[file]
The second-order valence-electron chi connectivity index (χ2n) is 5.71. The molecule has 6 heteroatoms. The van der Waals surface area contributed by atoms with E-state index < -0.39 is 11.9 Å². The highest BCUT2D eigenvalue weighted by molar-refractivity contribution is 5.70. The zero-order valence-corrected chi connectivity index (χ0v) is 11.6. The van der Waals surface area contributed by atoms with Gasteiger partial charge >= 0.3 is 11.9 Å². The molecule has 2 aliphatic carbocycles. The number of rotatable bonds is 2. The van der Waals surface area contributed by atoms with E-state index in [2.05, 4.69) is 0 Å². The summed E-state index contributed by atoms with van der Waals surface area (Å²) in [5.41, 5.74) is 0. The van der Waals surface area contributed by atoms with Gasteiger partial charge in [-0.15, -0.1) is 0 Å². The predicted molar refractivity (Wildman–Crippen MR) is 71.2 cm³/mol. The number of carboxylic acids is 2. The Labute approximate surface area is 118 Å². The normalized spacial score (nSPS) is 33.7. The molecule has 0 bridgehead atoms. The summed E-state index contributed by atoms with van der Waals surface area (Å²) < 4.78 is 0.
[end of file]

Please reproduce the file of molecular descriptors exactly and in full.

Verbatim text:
The second-order valence-electron chi connectivity index (χ2n) is 5.71. The molecule has 6 heteroatoms. The van der Waals surface area contributed by atoms with E-state index < -0.39 is 11.9 Å². The highest BCUT2D eigenvalue weighted by molar-refractivity contribution is 5.70. The zero-order valence-corrected chi connectivity index (χ0v) is 11.6. The van der Waals surface area contributed by atoms with Gasteiger partial charge >= 0.3 is 11.9 Å². The molecule has 2 aliphatic carbocycles. The number of rotatable bonds is 2. The van der Waals surface area contributed by atoms with E-state index in [2.05, 4.69) is 0 Å². The summed E-state index contributed by atoms with van der Waals surface area (Å²) in [5.41, 5.74) is 0. The van der Waals surface area contributed by atoms with Gasteiger partial charge in [-0.15, -0.1) is 0 Å². The predicted molar refractivity (Wildman–Crippen MR) is 71.2 cm³/mol. The number of carboxylic acids is 2. The Labute approximate surface area is 118 Å². The normalized spacial score (nSPS) is 33.7. The molecule has 0 bridgehead atoms. The summed E-state index contributed by atoms with van der Waals surface area (Å²) < 4.78 is 0.